Dizzy Roundabout is a guitarist in an Aboriginal rock’n’roll band who meets an elderly missionary & is steered onto a journey with the Living God. The raw, realistic language in this novel unveils very real & painful experiences.
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Dry Crossing tells the story of Dizzy Roundabout, a guitarist in an Aboriginal rock 'n' roll band who finds his life starting to come apart as he is torn between furthering his career in the city and his roots in the Outback. Stranded in the middle of nowhere in a small town, he meets an elderly missionary who steers him onto a journey that enables him to meet the Living God. The book vividly recounts life on the road - which can be pretty raw, rough and ready at times - and the struggles Dizzy faces as he tries to sort out his relationships with the band, with his girlfriends, with his friend the Missionary and with God. The language is raw at times, and Dizzy's ups and downs feel very real and painful. But his encounters with God will mirror the experiences of many people. Russell Guy's descriptions of the Outback are breathtaking - you can feel the heat, and smell the dust. It's a book that doesn't pull any punches as it tells Dizzy's story, but by the end you feel like you've been on a bit of a road trip yourself.
It's very much an adult book - the language is a bit raw in places, and the situations that Dizzy finds himself in are uncomfortable at times - but it's a good read and a very realistic of the sort of trials people can end up going through as God turns their lives around.
Allan Lee - General Manager Media Content - Vision Radio Network
DISCOVERY Coast author Russell Guy’s book Dry Crossing is a whole new slant on ‘sex drugs and rock’n’roll’. However in a departure from the usual storyline, Dizzy Roundabout, a guitarist in an Aboriginal band, eventually meets a missionary on his slippery slope out bush which finally takes this novel off in a refreshingly positive new direction.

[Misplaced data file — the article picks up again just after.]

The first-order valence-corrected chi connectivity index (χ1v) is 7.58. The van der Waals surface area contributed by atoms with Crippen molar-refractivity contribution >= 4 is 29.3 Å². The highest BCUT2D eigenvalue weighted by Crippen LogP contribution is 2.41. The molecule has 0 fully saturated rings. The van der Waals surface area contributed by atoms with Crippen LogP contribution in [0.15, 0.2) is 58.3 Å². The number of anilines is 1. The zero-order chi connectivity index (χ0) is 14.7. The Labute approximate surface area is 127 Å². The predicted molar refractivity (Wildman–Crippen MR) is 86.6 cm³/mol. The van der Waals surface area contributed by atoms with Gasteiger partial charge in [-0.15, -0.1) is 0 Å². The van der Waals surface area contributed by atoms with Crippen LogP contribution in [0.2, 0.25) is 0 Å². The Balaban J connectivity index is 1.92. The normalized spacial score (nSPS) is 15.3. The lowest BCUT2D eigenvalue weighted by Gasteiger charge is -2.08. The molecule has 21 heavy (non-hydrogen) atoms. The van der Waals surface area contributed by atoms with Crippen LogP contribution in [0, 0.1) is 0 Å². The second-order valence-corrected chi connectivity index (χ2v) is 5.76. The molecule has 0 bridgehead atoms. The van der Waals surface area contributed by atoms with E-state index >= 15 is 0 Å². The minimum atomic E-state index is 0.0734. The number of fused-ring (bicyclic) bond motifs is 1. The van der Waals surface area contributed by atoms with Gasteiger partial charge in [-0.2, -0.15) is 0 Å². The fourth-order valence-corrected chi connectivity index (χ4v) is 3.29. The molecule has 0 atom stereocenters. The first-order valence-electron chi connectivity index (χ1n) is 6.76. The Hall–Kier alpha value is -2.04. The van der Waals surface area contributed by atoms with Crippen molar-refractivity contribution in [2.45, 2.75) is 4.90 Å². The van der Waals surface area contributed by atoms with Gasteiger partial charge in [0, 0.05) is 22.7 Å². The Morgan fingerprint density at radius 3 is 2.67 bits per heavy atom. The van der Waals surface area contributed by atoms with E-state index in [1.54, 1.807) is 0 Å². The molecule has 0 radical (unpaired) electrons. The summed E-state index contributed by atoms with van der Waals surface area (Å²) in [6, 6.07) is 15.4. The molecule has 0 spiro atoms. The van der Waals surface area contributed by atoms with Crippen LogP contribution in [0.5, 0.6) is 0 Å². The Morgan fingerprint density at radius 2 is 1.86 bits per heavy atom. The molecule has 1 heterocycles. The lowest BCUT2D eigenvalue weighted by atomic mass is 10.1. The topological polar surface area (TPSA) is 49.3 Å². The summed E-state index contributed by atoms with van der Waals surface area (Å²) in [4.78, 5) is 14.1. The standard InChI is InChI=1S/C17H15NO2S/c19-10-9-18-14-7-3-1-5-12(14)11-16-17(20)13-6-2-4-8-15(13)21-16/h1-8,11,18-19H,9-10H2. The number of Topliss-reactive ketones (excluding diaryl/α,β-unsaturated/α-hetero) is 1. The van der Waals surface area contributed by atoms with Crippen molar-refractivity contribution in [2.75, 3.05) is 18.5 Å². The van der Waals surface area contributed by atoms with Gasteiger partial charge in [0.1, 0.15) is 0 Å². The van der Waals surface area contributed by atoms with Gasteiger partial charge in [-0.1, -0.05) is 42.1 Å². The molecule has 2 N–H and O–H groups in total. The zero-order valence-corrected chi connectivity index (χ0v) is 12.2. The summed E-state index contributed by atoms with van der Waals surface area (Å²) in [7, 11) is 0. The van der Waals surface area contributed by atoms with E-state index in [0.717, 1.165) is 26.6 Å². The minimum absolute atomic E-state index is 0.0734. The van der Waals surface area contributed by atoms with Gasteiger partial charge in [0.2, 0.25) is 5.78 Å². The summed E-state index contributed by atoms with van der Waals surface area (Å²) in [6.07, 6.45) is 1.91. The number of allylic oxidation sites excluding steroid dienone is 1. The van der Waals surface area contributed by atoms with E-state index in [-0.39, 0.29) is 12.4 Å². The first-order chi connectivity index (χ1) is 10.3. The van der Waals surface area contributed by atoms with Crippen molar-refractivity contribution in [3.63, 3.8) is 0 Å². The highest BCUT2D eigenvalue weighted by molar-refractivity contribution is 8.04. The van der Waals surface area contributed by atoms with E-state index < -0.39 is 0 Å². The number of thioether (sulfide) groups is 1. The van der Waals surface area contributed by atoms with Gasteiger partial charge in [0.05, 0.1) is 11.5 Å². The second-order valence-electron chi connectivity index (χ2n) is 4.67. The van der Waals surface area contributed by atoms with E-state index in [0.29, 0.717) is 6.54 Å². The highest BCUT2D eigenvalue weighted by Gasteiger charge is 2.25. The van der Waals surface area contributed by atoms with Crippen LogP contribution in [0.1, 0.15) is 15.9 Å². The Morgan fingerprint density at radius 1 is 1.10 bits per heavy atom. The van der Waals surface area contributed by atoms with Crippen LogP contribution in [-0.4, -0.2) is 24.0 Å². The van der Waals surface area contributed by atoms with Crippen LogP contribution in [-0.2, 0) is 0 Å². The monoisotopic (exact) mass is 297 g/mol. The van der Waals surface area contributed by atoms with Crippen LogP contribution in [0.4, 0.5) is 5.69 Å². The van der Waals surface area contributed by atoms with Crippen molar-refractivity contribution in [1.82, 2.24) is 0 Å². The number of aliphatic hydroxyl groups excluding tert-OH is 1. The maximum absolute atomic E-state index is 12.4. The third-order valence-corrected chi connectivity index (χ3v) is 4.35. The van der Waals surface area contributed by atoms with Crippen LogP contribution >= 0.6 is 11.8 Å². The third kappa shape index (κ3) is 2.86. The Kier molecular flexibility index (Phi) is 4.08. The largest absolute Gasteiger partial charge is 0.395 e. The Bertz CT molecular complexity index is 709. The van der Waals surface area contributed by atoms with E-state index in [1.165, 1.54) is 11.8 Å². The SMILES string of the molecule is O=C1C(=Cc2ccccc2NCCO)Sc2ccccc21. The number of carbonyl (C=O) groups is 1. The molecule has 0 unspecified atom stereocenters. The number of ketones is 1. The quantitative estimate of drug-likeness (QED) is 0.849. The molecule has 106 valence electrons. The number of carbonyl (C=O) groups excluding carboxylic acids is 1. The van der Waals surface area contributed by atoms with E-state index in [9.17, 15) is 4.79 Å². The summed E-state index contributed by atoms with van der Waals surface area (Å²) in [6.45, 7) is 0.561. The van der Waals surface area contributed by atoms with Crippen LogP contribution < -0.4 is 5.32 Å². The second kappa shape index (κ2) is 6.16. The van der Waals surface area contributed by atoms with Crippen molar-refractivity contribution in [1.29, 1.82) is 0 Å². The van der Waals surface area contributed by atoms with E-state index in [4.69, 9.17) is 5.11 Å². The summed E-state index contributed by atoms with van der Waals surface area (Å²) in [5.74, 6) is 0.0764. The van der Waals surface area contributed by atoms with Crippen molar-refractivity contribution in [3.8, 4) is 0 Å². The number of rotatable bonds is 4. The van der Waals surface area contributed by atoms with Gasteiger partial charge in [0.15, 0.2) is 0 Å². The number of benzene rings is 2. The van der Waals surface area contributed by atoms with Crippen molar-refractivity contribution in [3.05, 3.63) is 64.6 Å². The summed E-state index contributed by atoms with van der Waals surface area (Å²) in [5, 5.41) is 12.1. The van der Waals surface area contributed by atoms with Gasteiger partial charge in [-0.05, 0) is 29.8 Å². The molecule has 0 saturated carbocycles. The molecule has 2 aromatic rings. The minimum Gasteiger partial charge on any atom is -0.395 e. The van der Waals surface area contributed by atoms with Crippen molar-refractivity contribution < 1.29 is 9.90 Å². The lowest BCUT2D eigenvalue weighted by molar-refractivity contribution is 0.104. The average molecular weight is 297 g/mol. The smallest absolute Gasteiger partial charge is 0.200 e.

Dizzy spent over ten years chasing gigs out bush driving ancient unreliable vehicles and living hand to mouth. His band members are as colourful as him with the lead singer reportedly being taken by a crocodile after absconding from the band. A national Music Industry Award offers promise of redemption at first but again the cycle of endless gigs with ‘bare hand to mouth’ living picks up once more.
Finally Dizzy can take no more and as he escapes the musical rat-race, holing up in a shack in a small outback settlement, he battles his inner demons to forge a new and true identity with the support of the elderly missionary working there.
This is a fascinating tale of an Indigenous person grappling with the tensions between a birth culture and an acquired Western culture. It is a tale of a person triumphing over their inner self finding their real identity. It paints great pictures of Outback life
and people in Queensland the Northern Territory. This book gives readers glimpses into Indigenous culture and the values that are meaningful in Aboriginal life. This is a good read, don’t miss it.
By Dave McLeod
“Crazy band members, publicans, missionaries, police, master painters of the Dreaming and girlfriends at roadhouses, all inhabit this glorious novel as it grapples with the strange brand of English spoken by Aboriginal people, their lexicon from ancient languages that has crept into Outback English, and the war of ideas that make claims on people’s souls.”
Professor Marcia Langton. Chair of the Australian
Indigenous Studies. Centre for Health & Society. University
"Russell Guy writes crisply about the outback in a road novel that captures the physical world no less vividly than a compulsive drive towards the spiritual one.”
“This irresistible tale of and rock ‘n’ roll redemption, salvation, freedom and belonging rises like a phoenix from the ashes of alcohol and Aboriginal life in the outback, spiritual and powerfully grounded in the red earth of the land.”
The West Australian
"This little book - it's less than 200 pages - is set in the outback. It's a story that will resonate with people of all cultures. Written in an easy-to-read, witty style, DRY CROSSING is an Australian gem."
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